New Brunswick, N.J., August 12, 2021 – There are many misconceptions about the purpose of palliative care and what it involves. Many people think that it is simply end-of-life care, or that it means stopping cancer treatment. For cancer patients undergoing treatments, palliative care can provide excellent pain and symptom management that can help them feel better. It can also address the challenges that could keep patients from receiving further cancer treatments due to uncontrolled symptoms. In certain cases, an approach of combined palliative care along with cancer treatments can help increase both quality of life and improve overall survival.
Samantha Nagengast, MD, is the director of the Palliative Medicine and Supportive Care Program at Rutgers Cancer Institute of New Jersey and Robert Wood Johnson University Hospital, an RWJBarnabas Health facility. She along with M. Hamza Habib MD, FACP, FAAHPM, MRCP, director of Outpatient Palliative Medicine and Cancer Pain Service at Rutgers Cancer Institute, and oncologist and palliative medicine physician Elizabeth Poplin MD, collaborate on the management of palliative care for patients with cancer. They answer common questions about how palliative care can enhance quality of life and survival rates for this population.
What is palliative care?
Palliative care is a subspecialty of medicine that focuses on the comprehensive treatment of pain and symptoms accompanying many serious illnesses, including cancer. In cancer settings, palliative care helps patients do their best, both physically and mentally while receiving disease directed treatments like chemotherapy and radiation treatments. Palliative care teams work in partnership with medical oncologists, surgical oncologists, and radiation oncologists to provide an extra layer of support for the patient and their caregivers. Research shows that patients that are referred earlier to palliative care live longer and have a higher quality of life with good overall pain and symptom control.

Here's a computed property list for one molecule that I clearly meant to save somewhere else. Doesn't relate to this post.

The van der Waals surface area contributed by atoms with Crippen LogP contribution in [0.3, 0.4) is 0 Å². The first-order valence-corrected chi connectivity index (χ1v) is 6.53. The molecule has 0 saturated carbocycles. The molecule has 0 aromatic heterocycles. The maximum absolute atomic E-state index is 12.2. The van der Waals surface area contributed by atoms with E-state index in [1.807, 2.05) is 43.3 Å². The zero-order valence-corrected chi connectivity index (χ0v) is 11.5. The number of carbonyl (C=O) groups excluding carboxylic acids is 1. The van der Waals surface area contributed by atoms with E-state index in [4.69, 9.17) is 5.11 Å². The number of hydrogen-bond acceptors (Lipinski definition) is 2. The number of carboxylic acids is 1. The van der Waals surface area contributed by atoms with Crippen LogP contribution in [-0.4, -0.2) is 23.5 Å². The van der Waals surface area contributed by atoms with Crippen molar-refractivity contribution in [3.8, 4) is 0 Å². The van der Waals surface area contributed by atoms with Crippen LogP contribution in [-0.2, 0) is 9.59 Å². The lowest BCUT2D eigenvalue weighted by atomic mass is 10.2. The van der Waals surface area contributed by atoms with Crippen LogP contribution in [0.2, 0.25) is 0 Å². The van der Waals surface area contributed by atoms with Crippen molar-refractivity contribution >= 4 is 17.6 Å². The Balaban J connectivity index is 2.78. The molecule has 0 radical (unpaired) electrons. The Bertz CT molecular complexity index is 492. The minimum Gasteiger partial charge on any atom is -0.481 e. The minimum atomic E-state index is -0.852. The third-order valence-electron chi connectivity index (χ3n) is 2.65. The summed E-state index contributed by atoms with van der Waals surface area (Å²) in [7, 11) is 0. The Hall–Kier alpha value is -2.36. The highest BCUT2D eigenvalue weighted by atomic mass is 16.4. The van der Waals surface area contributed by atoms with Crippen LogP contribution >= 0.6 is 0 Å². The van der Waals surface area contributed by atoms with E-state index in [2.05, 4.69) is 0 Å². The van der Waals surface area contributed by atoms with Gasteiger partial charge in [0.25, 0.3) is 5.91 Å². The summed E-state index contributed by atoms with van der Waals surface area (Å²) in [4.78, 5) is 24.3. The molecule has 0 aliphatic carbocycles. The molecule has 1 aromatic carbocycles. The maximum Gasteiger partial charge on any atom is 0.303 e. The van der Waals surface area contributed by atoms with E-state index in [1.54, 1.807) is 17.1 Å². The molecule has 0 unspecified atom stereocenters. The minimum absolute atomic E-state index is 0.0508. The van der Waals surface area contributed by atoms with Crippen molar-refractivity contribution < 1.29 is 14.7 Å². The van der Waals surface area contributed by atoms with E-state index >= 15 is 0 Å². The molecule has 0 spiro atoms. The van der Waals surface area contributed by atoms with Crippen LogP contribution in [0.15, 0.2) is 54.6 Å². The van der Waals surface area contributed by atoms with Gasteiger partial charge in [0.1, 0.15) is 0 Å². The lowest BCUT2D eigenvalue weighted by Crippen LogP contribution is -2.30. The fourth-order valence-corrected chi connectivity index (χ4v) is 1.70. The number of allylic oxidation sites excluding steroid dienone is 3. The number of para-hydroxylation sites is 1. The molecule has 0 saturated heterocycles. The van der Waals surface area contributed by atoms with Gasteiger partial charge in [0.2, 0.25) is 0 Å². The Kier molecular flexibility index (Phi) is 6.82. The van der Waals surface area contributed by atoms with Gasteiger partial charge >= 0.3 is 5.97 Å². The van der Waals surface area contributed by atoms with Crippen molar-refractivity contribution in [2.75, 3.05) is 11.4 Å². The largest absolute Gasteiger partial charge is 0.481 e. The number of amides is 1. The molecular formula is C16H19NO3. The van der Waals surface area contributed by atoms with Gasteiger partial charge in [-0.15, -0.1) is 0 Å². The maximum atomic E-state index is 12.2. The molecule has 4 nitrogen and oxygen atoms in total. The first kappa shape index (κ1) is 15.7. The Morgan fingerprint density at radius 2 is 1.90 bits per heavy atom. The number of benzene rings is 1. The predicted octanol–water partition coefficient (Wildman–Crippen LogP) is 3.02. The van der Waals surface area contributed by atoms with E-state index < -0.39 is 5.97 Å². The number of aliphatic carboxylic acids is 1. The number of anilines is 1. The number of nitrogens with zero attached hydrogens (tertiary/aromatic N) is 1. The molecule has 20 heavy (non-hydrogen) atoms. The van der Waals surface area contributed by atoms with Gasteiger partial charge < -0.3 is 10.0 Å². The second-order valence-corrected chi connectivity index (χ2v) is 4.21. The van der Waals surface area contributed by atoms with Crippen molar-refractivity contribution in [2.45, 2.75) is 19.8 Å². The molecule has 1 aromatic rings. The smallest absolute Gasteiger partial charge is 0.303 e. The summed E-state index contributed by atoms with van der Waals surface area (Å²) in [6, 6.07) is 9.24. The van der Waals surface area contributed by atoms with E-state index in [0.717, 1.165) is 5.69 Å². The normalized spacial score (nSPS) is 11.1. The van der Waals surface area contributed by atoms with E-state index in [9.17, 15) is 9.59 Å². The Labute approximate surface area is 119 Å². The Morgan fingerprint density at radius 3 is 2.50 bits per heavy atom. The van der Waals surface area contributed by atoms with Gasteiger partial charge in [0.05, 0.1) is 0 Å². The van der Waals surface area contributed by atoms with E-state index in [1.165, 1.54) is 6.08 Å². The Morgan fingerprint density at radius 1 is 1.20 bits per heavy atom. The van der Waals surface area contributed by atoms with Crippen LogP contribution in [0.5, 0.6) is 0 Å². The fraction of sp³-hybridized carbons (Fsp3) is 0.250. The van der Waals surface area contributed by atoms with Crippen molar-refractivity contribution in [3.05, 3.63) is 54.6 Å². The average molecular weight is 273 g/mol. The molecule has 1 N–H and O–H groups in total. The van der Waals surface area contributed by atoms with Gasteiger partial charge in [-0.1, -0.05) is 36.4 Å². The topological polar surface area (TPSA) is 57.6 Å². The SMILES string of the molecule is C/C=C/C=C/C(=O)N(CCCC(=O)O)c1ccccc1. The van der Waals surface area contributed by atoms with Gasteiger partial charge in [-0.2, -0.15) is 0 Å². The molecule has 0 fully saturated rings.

What is the difference between palliative care and hospice care?
Hospice focuses on end of life care when patients decide to no longer receive cancer treatment. The goal of palliative care, on the other hand, is to make sure patients do their best from a pain and symptoms standpoint while they continue to get their cancer treatments. In cancer settings, the oncologist manages the cancer, while the palliative care team manages the symptoms of cancer and side effects of related treatments. It is a combined team effort to help patients live longer with a better quality of life. Unfortunately, there are times when the cancer is not curable. In this scenario, the palliative care team works with patients and their families to aid with difficult decision making that preserves dignity and quality at the end of life.
What are some issues patients might experience that palliative care helps to address?
Palliative care focuses on a patient’s “total pain,” a concept of multi-dimensional pain that stems from not only physical pain, but also from pain of multiple deeply personal, social, cultural and existential worries that come with the diagnosis of cancer. In addition, palliative care can help with other physical symptoms like nausea, fatigue, shortness of breath, insomnia, and many others. Moreover, palliative care can help patients and their caregivers cope with mental stressors like depression, anxiety, grief, and financial worries while going through cancer and its treatment.
Finally, most palliative care teams offer a holistic approach to patient care, and work closely with other services like nutrition and physical therapy. They also work closely with social workers and therapists to help provide an extra layer of spiritual and emotional support through cancer and its treatments.
What should a patient expect if receiving palliative care?
The palliative care team focuses on each patient’s individual concerns, and tailors their treatments to their customized needs at all stages of illness. Patients can expect personalized treatments based on their specific physical and emotional needs.
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